Today, the Port of Oakland is a critical gateway to some of the nation’s biggest international markets – Asia Pacific and South Asia. And, the port’s importance is growing. The port itself reported containerized import volume increases of 9 percent in February over January 2018 totals. On top of that, the port handled the equivalent of 81,895 20-foot import containers in January – the busiest January for imports in its history. Finally, Oakland’s total container volume – imports, exports and empty containers, increased 3.2 percent, year-over-year. Local planners ought to be looking for ways to further that growth, not limit it by surrounding the area with non-productive properties.
Looking east, ports like Charleston, Savannah and Wilmington are looking to expand, in response to this current growth and the explosion that’s expected to come next. Indeed, all around the United States, more robust marine terminals and related infrastructure connections are being actively planned and built. In contrast, Oakland is mulling the construction of housing and a ballpark in an established industrial zone.
I don’t know much but if the ballpark and residential housing plan goes forward, that sounds like a prime location for a five year Environmental Impact Assessment (EIA), which of course would be followed by the requisite five years of litigation. And yet, I’m told that some ballpark proponents suggest that an EIA might be unnecessary. Where are all the environmentalists when you need them?
Actually, some argue that the ballpark and the housing might be a greener solution to this industrial area than doing the logical thing of improving it to provide more efficient flow of commerce, additional local, well-paying jobs, and fostering the growth of local trade. But, they’d also be wrong. That’s because the state of California has already mandated that ports achieve a zero emissions performance by 2030. More recently, the practice of extending that requirement to warehouses outside the port gates – so-called ‘incidental emissions’ – has also been discussed.
The greenest industry in California, if it isn’t already well on its way to achieving that benchmark, will very soon be its port industry. Locally, the Port of Oakland has already put its money where its mouth is. This month, the Port said that its largest marine terminal is converting 13 diesel-powered yard cranes to hybrid power. The result is expected to be an annual 45-ton reduction in diesel-related air pollutants. The first hybrid crane began service March 5 at Oakland International Container Terminal and it is expected that the rest of the terminal’s retrofitted fleet will come online by next year.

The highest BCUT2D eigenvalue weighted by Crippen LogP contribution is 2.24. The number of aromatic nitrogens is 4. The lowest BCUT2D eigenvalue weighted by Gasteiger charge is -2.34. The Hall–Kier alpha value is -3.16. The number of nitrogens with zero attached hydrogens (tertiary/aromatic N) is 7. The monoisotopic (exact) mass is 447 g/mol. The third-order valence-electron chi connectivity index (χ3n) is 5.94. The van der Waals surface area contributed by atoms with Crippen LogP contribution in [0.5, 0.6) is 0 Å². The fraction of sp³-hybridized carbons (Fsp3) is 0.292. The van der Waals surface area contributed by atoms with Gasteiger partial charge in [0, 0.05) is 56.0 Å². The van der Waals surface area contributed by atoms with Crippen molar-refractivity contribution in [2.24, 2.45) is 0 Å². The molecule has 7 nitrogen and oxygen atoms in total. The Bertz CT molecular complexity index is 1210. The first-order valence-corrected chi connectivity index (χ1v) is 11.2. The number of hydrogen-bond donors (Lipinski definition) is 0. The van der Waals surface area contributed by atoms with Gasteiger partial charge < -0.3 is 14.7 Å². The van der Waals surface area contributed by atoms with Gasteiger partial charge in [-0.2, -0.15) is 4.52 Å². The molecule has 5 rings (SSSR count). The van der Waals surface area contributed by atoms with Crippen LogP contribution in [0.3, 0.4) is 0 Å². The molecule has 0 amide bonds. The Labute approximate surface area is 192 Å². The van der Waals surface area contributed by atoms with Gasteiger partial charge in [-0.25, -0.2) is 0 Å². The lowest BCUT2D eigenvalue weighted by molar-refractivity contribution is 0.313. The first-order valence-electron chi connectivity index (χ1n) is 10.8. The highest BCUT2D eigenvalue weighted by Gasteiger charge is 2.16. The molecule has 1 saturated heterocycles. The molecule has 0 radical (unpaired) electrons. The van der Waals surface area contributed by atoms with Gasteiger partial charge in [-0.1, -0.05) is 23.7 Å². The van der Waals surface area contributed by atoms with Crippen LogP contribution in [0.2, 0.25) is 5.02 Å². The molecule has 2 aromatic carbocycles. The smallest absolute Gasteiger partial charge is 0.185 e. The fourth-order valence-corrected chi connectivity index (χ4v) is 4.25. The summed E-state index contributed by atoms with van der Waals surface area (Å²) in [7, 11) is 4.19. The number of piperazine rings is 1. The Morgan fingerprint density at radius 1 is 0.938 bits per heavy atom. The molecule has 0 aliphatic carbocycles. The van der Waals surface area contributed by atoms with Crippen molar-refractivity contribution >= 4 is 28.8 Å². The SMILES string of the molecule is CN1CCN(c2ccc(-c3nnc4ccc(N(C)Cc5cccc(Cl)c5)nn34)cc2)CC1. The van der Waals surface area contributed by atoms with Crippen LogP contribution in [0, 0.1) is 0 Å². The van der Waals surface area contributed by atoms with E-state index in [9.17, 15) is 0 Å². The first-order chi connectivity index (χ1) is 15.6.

“This is the Prius of cargo-handling equipment,” explained Port of Oakland Environmental Planner Catherine Mukai. “We’re gratified that our partners at the terminal are taking this step to help clear the air.” Meanwhile, there’s no word from ballpark proponents as to what they might do to achieve similar air quality measurements. We’ll keep you posted.
Infrastructure (Real Estate) 101
One of the biggest policy issues today involves the task of deciding how to facilitate and pay for the improvement of the nation’s infrastructure, preserving what it already there, and building more so as to make what already exists more efficient. The recent completion of the inland Olmsted Locks on the Ohio River gives us hope that we are moving in the right direction. So, too, does the dredging at myriad ports along our 95,000 miles of coastline.
It is a fact that ANY transport mode is only as efficient as the one that immediately precedes or follows it. The argument that a ballpark, thousands of housing units and related residential and recreational space in close proximity won’t impact port operations is a pipe dream. The reality is – and I wish this was something I’d thought of first, but it isn’t – that while you can build a ballpark anywhere; your options to build a port are clearly much more limited.
The goal of improving our national infrastructure – whether that entails ports, rail, trucking arteries or anything else – is an important intermodal discussion. We are an island nation; always have been, always will be. To my mind, that reality is far more important than where a baseball team might think it is cool and otherwise convenient to throw up a stadium.
Yesterday was opening day for major league baseball. I’m as big a fan as the next guy or gal. But this is one time when I must amend a popular catchphrase to say, “Baseball, hot dogs, apple pie and … infrastructure.” And, for our ports, you can’t have infrastructure – or the associated trade that is the lifeblood of the nation’s economy – without real estate. That’s a lesson that our urban planners need to learn, and soon, before it’s too late. – MLPro.
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Joseph Keefe is a 1980 (Deck) graduate of the Massachusetts Maritime Academy and lead commentator of MaritimeProfessional.com. Additionally, he is Editor of both Maritime Logistics Professional and MarineNews magazines. He can be reached at [email protected] or at [email protected] MaritimeProfessional.com is the largest business networking site devoted to the marine industry. Each day thousands of industry professionals around the world log on to network, connect, and communicate.